Pegasus WheelChair Concept

I really do hope Pegasus wheelchair is going to be mass produced, it will help a lot of disabled people moving efficiently. Compared to manually operated wheelchairs, pegasus is trying to break the image of the old wheelchair by combining electric drive motor with gyroscopic sensors to help the driver to move not just forward and backward but also in an upright position. The problem left would be the balance issue, since this is still a concept, there is no detailed description on how this Pegasus wheelchair will handle that.

pegasus wheelchair

future wheelchair concept

Source : Porsche Design Studio



25 thoughts on “Pegasus WheelChair Concept

  1. Dream on! Nice concept, but balance is the most crucial aspect. People who have a disability that affects their mobility do NOT have good balance. So if they didn't address this issue first, they have a long way to go. Also, I have heard of people (who did not have a disability) falling from a Segway. So I'm not holding my breath, sorry!

  2. There is a similar concept wheel chair that was at the prototype stage last time I saw it on TV… a tri-wheel design (total 6 wheels) It could climb stairs and also had a standing mode where user was lifted to their former standing height. If that design did not make market share, I very much doubt that this one will.

    This concept looks too flimsy…. I agree … Segways are not stable enough for this purpose. There are a lot of raskel type devices out there for the light wheel chair need. Never say never, but the demand for this product might not be there.

  3. Perhaps part of the frame its self could be the actual battery? – It could be the receptacle for rechargeable lithium-ion batteries and if the lower framework assembly were used in such a manner it would significantly lower the chairs center of gravity. The seat, seat back, and armrests could incorporate one of the new thin-film solar materials for recharging. An optional umbrella or surrey style top of similar materials could be offered to increase recharging capability and shade at the same time.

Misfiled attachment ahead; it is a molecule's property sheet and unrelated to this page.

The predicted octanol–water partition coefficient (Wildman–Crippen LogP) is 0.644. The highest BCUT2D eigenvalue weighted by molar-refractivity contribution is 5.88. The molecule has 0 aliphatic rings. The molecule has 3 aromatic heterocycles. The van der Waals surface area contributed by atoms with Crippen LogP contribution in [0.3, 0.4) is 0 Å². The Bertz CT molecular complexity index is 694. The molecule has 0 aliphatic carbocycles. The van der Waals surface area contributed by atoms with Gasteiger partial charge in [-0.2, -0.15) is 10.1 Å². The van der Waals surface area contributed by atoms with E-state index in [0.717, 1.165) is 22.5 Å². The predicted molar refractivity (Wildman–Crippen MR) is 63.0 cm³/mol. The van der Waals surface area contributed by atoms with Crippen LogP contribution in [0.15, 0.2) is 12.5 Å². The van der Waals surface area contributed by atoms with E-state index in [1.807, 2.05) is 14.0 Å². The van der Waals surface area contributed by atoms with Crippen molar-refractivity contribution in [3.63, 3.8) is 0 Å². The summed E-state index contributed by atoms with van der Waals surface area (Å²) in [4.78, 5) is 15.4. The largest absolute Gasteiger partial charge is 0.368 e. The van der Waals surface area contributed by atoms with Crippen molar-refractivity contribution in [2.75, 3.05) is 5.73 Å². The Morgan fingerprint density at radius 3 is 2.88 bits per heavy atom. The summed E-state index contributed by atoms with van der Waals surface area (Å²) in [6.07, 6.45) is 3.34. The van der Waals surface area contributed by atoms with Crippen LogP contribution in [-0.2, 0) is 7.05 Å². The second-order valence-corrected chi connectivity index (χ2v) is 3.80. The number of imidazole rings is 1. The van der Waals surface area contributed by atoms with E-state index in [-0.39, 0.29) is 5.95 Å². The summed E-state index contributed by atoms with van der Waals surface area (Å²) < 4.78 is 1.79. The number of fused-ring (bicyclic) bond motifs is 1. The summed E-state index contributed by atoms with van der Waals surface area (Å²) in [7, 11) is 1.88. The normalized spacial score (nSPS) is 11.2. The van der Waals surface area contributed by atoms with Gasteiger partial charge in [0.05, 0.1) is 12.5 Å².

4. I don't care if its flimsy…I want one anyway…..but I'm thinking I'll have to sell some body parts to afford one LOL Have a great one people!!!;-)

  5. Charleen: The iBot wheelchair uses gyroscopic control systems to handle balance. The user does not have to have good balance, the chair's control system balances on its own. The chair is able to raise the user to a "standing" height, climb stairs, etc. If falling over was an issue, iBot would not be in business.

    For more info on the iBot wheelchair, see
    http://www.ibotnow.com/about-ibot.html.

  6. @Charleen,

    Don't be sorry, you dont even need to hold your breath. Manufacturers and inventors don't need your permission or blessing to create new ideas and inventions.

    I'm sure that this kind of additional mobility is great if someone needs it, even if there is a risk of them "falling off".

    I've also seen some mobility restricted people have more balance kayaking than some able bodied people,

  7. The balance issue depends on one's level of injury and whether the SCI is complete or incomplete. I'm T12/L1 incomplete and have good trunk muscles so balance is not an issue for me.

  8. Looks great. Balance might be an issue with some but I'm sure there are a lot of differently abled who have great control with their superior upper body strength. Overall, weight might be a factor here though, for taking in and out of one's vehicle.

  9. hello…

    your design looking interesting for handicap people and easier for them…

    I'm a student that involve in design a new wheelchair for handicap people…

    for the new wheelchair,i need to using solar energy..

    can you suggest to me a new design for wheelchair..?

  10. Excellent chair. I wonder how far you got on the balance issue. I have a son with cerebral palsy and this chair intrigues me. I have an idea that may help you. If you still read this blog and you interested, write me and we'll discuss it.

    Thank you

  11. that is nice to see a new concept.. but i have a question: what if the user is an amputee? or even with weak but working limbs? i wonder how the user is gonna maintain the "height"

  12. Hello all together,

    the pictures you see here on this blog is still the concept status. actually we now have an operating mockup. Thanks for all your comments, I`m interrested in all your criticism and ideas.

  13. Ibot is out of business now. Medicare and insurance providers wont pay for it. Also, to use the stair climb function, good balance was required. It was clearly stated on the website, and the literature they put out at rehab centers. As a paraplegic, I can confidently say that standing frame type chairs will ALWAYS be in demand. The expense is the major factor. With most of them, there is a knee stop on each side, and a waist and chest strap to keep one in the chair during standing. Standing has lots of advantages, not just reaching things. It helps keep bone density for one. That is very important, as I know a quad who broke his femur just by putting his foot on his other knee to put on his shoe. I can guarantee that if this chair hits market, I will be in line for one of them!

  14. please send all information about wheelchair that lifts patient to an upright position….thanking you in advance

  15. Pingback: Modern Wheelchair Design by Adnan Curić | Tuvie

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